Twenty Old Shirburnians have represented their country on the rugby field, twelve played for England, four for Wales, three for Scotland and one for Ireland. Seven of these international rugby players were in Abbey House. The first international cap was Henry Twynam (1852-1899), who attended Sherborne School from 1865 to 1870, and went on to win eight caps for England between 1879 and 1884. The most recent, Nick Greenstock, a boy in The Green from 1987 to 1992, played four times for England in 1997.

Shirburnians who have represented their country in sport.

Other Honours

Fourteen Sherborne School students have represented The Barbarians and five of these were born during the nineteenth century. The most recent was David Barry, who was in Abbeylands from 1962 to 1967. In addition to full internationals, nine Shirburnians have represented England at Under-18 level, the first being Tom Leveritt, who was in Lyon House from 1960 to 1965 and won two caps during his Upper Sixth year. Aadel Kardooni and Grant Bulstrode both represented England at Under-16 and Under-18 level during the 1980s.

John Tallent (1911-2004) attended Sherborne School (The Green) from 1924 to 1929 and went on to play for England in the early 1930s. A Blackheath centre and club captain, he scored three tries in five games for his country before becoming President of the Rugby Football Union in 1959-60. He also served as Chairman of the Four Home Unions Tours Committee, sending teams across to New Zealand and South Africa in 1971 and 1974 and winning both series.

The First Shirburnian International

Henry Thomas Twynam was born on 8 December 1852, the son of Thomas Twynam and Eliza Barney of Hampshire. His time at Sherborne, from January 1865 to July 1870, was noteworthy in that he was a member of the first-ever Sherborne XV. ‘Twynam worked hard to avert defeat’, purred The Shirburnian in March 1868. The Shirburnian of March 1869 reports that he was ‘a most useful man in any game, most especially against small numbers, playing in a plucky and scientific manner’. That year he was commended for his play during the match against the Old Boys in December 1869, when he kicked a goal.  He went on to play for Richmond and was captain of the Cambridge University XV.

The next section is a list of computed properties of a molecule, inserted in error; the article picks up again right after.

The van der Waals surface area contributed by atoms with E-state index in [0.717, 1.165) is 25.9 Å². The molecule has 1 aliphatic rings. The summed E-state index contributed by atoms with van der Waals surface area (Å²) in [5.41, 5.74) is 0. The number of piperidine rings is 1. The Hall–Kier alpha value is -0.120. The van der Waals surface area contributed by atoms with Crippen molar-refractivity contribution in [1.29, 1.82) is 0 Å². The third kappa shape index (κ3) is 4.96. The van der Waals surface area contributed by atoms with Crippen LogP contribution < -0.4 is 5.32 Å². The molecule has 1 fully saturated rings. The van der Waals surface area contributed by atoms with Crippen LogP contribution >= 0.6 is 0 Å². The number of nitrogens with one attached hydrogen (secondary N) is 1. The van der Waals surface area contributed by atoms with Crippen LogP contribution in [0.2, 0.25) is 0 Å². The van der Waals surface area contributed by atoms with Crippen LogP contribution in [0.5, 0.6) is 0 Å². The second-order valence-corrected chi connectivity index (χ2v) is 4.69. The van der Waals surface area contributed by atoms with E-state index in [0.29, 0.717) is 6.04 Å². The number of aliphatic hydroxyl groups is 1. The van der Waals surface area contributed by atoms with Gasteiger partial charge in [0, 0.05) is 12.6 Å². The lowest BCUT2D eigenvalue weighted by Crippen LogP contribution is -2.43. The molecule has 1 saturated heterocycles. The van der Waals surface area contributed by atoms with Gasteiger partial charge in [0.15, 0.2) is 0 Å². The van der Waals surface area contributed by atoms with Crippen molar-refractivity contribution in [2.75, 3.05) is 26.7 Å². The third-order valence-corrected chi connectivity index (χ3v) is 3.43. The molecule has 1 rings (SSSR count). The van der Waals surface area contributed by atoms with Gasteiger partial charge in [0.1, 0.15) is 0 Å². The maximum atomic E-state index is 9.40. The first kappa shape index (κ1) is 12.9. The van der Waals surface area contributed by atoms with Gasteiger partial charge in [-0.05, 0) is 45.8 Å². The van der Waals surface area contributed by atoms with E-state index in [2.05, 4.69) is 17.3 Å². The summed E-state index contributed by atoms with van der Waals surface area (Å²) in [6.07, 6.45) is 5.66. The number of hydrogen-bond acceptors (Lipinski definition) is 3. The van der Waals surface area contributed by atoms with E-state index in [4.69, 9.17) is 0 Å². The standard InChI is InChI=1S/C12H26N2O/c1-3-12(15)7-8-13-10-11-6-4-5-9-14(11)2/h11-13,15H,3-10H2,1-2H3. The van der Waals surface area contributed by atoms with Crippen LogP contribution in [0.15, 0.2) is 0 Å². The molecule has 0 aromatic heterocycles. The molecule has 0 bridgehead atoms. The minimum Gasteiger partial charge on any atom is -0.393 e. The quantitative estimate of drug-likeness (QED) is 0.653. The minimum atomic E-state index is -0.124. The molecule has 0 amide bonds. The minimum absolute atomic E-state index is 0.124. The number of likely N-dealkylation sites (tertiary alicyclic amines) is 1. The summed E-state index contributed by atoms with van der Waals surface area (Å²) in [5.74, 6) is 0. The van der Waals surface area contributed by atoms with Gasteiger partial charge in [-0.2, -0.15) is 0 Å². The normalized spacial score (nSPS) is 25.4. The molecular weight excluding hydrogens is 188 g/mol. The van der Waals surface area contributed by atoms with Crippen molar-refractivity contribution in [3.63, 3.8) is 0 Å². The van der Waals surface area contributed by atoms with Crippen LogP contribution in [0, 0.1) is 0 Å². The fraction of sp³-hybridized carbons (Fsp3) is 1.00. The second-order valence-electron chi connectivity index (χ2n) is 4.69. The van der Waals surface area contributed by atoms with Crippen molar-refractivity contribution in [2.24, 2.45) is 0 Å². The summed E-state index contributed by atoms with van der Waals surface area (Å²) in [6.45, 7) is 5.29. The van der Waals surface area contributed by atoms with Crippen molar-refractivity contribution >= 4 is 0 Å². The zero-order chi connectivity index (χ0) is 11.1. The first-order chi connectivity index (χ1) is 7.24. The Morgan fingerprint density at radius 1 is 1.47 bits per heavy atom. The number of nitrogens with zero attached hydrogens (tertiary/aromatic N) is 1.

A solicitor by trade, Twynam won eight England caps between 1879 and 1884, scoring four tries for his country; England won seven of these eight games.  His final try came in January 1884 during the large victory over Wales at Leeds, which helped England secure that year’s Home Nations Championship. As a player, he was known for his attacking, rather than defensive play and he was described as a brilliant half-back, ‘a fine runner with a very difficult dodge, but was a trifle uncertain, and had no powers of dropping.’ On his death, the causes of which are a little unclear, the Old Shirburnian Society reported rather enigmatically that ‘it is sad to think also that it was at football he got the injury of which, after a painful illness, he died’. Henry Twynam died on 19 May 1899, aged just 46 and is commemorated on a memorial brass in Sherborne School Chapel.

The Most-capped Old Shirburnian

Born in Sevenoaks on 26 July 1913, Robert Charles Stewart Dick was the elder son of Dr Robert Dick and Hilda Groom. He arrived at Sherborne School (School House) on a scholarship in January 1927 and left the school in 1931, serving as a School Prefect and Head of House, he also represented the English Public Schools whilst at Sherborne. His younger brother Anthony Dick was in School House from 1933 to 1938 and was also Head of House, but was killed in action in Italy in 1944 and is commemorated on the School’s War Memorial Staircase leading to the Chapel.

A centre, Robert Dick was praised in The Shirburnian of 1930 as ‘a greatly improved three-quarter with power, pace and a useful dummy’. Within a decade, he was being described by The Times as ‘one of the finest centres in his day’. A medical doctor, he won fourteen caps for Scotland between 1935 and 1938 and his six international tries included one against the touring All Blacks in November 1935, a match which New Zealand won 18-8 at Murrayfield. He died on 10th May 2004, aged ninety.

Stephen Byrne.

Further reading:
Shirburnians who have represented their country in sport
The early days of rugby at Sherborne School
Playing Fields & Pavilions
A.B. Gourlay, A History of Sherborne School (Sherborne, 1971)
D.F. Gibbs, A History of Football at Sherborne School (Sherborne, 1983)
Robert Hands, Rugby Football at Sherborne School  (Sherborne, 1991)

For further information about the Sherborne School Archives please contact the School Archivist.

Return to the School Archives homepage.